University of Minnesota
Associate Professor, University of Minnesota Extension and Department of Pediatrics
As a community-engaged scholar, Cathy Jordan has contributed to our understanding of the social determinants of health on children’s developmental outcomes and the prevention of childhood lead poisoning. As a national leader, she led the development of, and serves as the founding editor of, CES4Health.info. Through this work, she has provided an impetus for the redefinition of “peer” and “scholarly product”.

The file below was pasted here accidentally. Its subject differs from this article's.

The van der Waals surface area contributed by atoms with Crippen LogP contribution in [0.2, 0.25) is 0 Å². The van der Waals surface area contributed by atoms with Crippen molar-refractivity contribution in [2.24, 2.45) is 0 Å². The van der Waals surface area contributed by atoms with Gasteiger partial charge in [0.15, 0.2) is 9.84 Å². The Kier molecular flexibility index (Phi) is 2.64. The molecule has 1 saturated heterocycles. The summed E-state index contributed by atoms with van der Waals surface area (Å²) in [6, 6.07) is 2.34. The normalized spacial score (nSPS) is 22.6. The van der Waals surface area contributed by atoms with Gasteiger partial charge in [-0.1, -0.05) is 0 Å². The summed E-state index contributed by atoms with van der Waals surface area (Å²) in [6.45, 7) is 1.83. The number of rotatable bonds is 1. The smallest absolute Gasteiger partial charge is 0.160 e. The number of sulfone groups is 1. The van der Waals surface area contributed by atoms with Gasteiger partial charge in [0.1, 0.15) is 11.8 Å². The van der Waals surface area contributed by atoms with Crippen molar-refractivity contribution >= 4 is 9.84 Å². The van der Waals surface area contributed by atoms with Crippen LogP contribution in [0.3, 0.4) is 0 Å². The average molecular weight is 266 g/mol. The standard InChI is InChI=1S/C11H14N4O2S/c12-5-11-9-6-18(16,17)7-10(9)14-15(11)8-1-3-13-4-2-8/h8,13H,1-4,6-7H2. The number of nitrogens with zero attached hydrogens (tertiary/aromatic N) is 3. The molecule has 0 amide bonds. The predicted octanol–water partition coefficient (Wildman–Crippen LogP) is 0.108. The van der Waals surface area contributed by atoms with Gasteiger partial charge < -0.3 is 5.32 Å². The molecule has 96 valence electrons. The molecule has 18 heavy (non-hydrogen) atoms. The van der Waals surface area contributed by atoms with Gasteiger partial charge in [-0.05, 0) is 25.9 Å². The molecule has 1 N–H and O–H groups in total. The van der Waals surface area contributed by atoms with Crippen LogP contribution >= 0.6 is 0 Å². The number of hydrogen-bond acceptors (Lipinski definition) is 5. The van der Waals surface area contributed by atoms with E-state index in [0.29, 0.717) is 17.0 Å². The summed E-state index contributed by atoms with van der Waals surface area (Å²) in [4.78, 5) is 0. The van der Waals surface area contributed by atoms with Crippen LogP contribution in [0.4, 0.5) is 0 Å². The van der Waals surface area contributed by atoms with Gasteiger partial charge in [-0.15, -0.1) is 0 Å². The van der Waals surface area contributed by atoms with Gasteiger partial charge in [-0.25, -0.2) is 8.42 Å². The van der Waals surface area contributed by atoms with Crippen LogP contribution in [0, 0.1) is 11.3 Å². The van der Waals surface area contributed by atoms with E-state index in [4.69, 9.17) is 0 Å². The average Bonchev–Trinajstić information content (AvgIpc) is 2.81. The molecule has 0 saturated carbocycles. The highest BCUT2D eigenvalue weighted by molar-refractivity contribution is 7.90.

Beginning as a post-doctoral scholar in 1993 and continuing for over a decade, Dr. Jordan and her community partners undertook two large, federally funded community-based participatory research studies on childhood lead poisoning that led to programmatic and policy solutions in the city of Minneapolis. Further, the partnership’s governance and approach to disseminating findings to the community before publishing them in academic journals are now regarded as national models. As a national leader, Dr. Jordan has helped to align university policies and practices with genuine community engagement and mutually beneficial partnerships. Through the Community-Engaged Scholarship for Health Collaborative (2004-2007), she led the development of community-engaged scholarship (CES) quality criteria and template language for promotion and tenure policies, which have been widely cited and adopted or adapted by universities in the US and Canada. Through Faculty for the Engaged Campus (2007-2010), she developed a creative solution – CES4Health - for ensuring that scholars are recognized for products of CES that are in forms other than journal articles, and that communities can freely access and benefit from these products. Under Dr. Jordan’s leadership, CES4Health launched in 2009 as the first mechanism for peer-reviewed publication and dissemination of diverse products of CES. Throughout her career, Dr. Jordan has championed the advancement of community-engaged research, has incorporated high quality community- engaged participatory practices in her pediatrics research, has supported and guided new and emerging engaged scholars in their quest to successfully navigate the traditional academic norms and scholarship expectations, and has participated actively in advancing community engagement scholarship, not only at the University of Minnesota, but throughout the nation Her work has received recognition at the University of Minnesota through the awarding of the Outstanding Community Service Award and the Community-Campus Coordinators Alliance “Outstanding Partner in Engagement” Award.